Eliminating measurement drift in online DGA monitoring

Infrared reference measurement principle used in the OPT100, a diagram of actual light reflection inside the OPT100
Teemu Hanninen
Teemu Hanninen
Product manager
Power Generation and Transmission

A look at the benefits of Vaisala's proprietary IR reference measurement

No measurement device is safe from drift. That’s a fact.  But what is it and what can you do to prevent it? This blog has the answers.

What is drift? And why should you care?

Drift is simply a technical term to describe the fact that every single measurement device — no matter how good, and no matter where on Earth — will measure differently as time passes. On day 1, you could get spectacularly accurate and reliable measurement results. The kind of results you expect. The kind of result you can trust. 

But over time things will change. This holds true for all devices. Your car's odometer, a tape measure, a DGA monitor... Whichever measurement device you use, it will wear, get dirty, go dimmer, stretch, shrink... In a word, its performance will change. That's as true for high technology as it is for your eye or thumb. This means that, over time, even if the thing being measured didn't change, the results slowly will, until you can't trust the results.

Drift in dissolved gas analysis (DGA)

When you're measuring something as critical as a power transformer, drift simply can't be tolerated. If you can't trust the results, what do you base your maintenance decisions on, and what about false alarms?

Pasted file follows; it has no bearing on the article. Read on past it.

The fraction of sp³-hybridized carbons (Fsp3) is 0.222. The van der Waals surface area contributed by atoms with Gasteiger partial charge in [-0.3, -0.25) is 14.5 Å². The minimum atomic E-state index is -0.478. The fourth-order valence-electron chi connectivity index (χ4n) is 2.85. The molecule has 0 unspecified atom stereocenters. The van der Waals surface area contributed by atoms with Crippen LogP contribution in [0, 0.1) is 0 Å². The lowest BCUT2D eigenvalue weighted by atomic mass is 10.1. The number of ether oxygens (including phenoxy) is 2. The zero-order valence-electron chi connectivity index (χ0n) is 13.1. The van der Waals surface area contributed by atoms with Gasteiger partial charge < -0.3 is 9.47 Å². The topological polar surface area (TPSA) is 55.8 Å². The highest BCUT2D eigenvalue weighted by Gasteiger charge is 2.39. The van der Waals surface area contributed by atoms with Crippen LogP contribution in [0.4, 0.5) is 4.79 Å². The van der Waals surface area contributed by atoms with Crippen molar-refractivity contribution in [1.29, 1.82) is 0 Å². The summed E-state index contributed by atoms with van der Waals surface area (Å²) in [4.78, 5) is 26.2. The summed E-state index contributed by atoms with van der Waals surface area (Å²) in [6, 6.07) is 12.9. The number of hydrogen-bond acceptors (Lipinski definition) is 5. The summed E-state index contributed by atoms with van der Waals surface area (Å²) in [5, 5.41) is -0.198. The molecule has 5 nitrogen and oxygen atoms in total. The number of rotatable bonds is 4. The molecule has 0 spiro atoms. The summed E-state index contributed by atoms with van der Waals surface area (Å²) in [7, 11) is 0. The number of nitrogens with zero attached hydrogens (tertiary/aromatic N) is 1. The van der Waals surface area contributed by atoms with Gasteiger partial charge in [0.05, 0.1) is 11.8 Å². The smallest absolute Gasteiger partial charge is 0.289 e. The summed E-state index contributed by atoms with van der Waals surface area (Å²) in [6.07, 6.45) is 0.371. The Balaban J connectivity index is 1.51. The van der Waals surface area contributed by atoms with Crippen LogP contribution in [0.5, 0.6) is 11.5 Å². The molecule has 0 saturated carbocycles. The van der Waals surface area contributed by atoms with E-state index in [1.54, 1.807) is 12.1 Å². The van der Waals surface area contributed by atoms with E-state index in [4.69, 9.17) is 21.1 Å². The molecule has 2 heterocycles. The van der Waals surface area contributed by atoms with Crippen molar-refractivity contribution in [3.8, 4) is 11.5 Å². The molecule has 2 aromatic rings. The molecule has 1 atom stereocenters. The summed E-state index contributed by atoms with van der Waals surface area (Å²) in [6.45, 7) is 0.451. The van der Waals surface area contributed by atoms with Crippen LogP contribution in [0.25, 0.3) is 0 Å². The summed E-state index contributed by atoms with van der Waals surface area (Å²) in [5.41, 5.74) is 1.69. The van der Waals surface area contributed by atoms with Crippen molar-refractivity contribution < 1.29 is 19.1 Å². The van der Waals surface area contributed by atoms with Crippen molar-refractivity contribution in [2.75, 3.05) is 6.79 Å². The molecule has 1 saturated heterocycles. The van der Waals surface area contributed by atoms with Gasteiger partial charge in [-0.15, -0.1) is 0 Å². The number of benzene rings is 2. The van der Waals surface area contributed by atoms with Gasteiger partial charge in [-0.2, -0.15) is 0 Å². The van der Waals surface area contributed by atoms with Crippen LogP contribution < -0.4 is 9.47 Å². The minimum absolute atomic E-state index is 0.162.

In IR-based DGA, gas measurement is specifically about measuring how much light passes through a gas sample. The more gas, the less light comes through to the sensor. In IR, drift is primarily caused by:

1. Light source aging. The older the light source, the dimmer it will get. 
2. Optics contamination. Dirt, dust, oil and other materials will adhere to the optical parts, dimming the light output.

Both will cause the IR light to get dimmer — and that's the core of the problem. Dimmer light means less light will be detected,  which the measurement device will interpret to mean there's more gas than there really is. That will lead to a false alarm, costing you money and trouble. 

But Vaisala has developed a solution for eliminating drift.

How can Vaisala minimize drift in online DGA?

To minimize the drift effect in the first place, several common issues have been taken into consideration in designing the Optimus™ online DGA monitor. For the IR light drift specifically, the Optimus has an ultra-stable microglow light source, manufactured in our own clean room. Its lifespan has been tested to be decades, and it will stay bright for longer than conventional light sources. To eliminate light source dimming through dirt and dust, the Optimus™ has a hermetically sealed design that prevents contamination.

But even this can't completely eliminate drift.

Eliminating the effects of drift entirely – the secret ingredient of the Optimus.

Vaisala has developed a technology we call IR reference measurement. It will give stable, reliable DGA results even if drift-causing elements are present. 

The Optimus measures twice on each measurement cycle. Once in a vacuum, which tells us the maximum amount of light available from the IR microglow. Then the measurement is repeated with the extracted gas. And because the maximum amount of available light is known, we can reliably measure the absorption of light in gas and completely eliminate the effects of drift. Resulting in robustly reliable DGA readings.

The end result? No matter how long you operate your Optimus, its measurement will be as reliable as the day it was first powered on. And when you can trust the measurement data, you can make better-informed decisions.

That's all there is.

Click for more about the Optimus OPT100 online DGA monitor  »

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